As we turn the corner onto the homestretch from last week, two other noteworthy changes also have taken place in statewide track and field events recently. The first is a change in the javelin event. For safety reasons, this device is no longer balanced at the handle.
It now has more weight forward of the handle, therefore it arcs much more than before, causing it to strike the ground at a more vertical angle. In the past, a javelin would sometimes land nearly horizontal, allowing it to sometimes skim for some distance before resting.
Mitch Lamb’s javelin toss of 172 feet 7 inches in 1974 was set with such a skimming device. Did that javelin carry better than the modern one?
A change also has taken place in the pole vault event sometime after David Holmquist established the mark to beat, a height of 12 feet 6 inches in 1996. Today, a certified individual has to be available whenever a pole vault area is in use; thus, without adequate funding, this event is currently canceled. David’s record then, much like the records set during the yardage era, is for now, comfortably secure.
The track and field events displayed in this series of articles certainly cover mankind’s four main physical skill areas. Some participants are gifted with blazing speed, some are gifted with the capacity for extreme strength, while others are gifted with tremendous endurance and yet others with exceptional athleticism. Of course, many participants are gifted with more than one of these attributes. In addition to these physical abilities, the two gifts of mental and emotional proficiency are essential for success. Therefore, with those last two gifts added to the mix of physical skills, an intangible now looms for each thinclad listed here — that of unyielding determination. Clearly all of these star athletes have passed that test, despite the often loneliness of this sport. Each of them should be heartily applauded.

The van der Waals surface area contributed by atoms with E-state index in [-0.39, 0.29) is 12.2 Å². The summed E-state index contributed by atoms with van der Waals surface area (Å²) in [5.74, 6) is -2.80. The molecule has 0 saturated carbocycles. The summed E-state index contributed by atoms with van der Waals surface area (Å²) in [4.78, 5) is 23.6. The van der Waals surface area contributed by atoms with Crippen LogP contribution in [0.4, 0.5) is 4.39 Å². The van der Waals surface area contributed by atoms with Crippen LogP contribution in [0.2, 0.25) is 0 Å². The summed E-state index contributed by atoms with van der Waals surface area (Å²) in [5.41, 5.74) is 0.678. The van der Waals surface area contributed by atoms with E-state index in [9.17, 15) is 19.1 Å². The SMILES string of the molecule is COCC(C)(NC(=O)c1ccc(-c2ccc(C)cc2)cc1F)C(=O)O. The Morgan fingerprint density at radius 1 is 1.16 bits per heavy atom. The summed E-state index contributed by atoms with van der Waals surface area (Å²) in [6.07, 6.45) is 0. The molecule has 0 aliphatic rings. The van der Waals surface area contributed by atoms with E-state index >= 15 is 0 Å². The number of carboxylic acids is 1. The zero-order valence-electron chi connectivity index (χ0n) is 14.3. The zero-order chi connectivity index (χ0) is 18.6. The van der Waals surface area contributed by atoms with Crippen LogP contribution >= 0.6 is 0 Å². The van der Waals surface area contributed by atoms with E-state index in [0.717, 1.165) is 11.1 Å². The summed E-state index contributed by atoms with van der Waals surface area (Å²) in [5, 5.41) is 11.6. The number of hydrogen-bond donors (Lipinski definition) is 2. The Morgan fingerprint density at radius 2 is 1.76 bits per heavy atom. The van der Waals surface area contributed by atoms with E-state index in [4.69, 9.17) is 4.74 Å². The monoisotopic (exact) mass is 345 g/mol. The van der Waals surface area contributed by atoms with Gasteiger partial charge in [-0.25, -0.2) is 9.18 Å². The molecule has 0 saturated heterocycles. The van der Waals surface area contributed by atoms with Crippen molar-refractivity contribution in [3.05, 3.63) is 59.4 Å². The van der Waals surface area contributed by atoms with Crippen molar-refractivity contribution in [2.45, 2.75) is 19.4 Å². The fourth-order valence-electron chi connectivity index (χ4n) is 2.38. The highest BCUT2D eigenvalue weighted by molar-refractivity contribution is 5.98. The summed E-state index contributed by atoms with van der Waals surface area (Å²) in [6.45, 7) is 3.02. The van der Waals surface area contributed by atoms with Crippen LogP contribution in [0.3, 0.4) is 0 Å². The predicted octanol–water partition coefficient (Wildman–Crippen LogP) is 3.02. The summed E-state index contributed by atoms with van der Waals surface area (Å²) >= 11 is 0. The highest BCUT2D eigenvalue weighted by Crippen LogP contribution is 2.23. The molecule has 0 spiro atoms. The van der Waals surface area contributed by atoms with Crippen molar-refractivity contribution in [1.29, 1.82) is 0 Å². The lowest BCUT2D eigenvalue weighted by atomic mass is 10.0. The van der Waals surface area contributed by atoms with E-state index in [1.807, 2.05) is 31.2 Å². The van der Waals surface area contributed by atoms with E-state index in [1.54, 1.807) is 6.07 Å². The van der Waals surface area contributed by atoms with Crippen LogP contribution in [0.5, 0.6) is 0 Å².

With no more hurtles to jump, we’ve finally hit the tape on this series. What you will see in this column next week is currently a mystery. However, don’t be surprised if one day you see other articles covering track athletes.
May light for your feet guide you on the path of life until we meet again.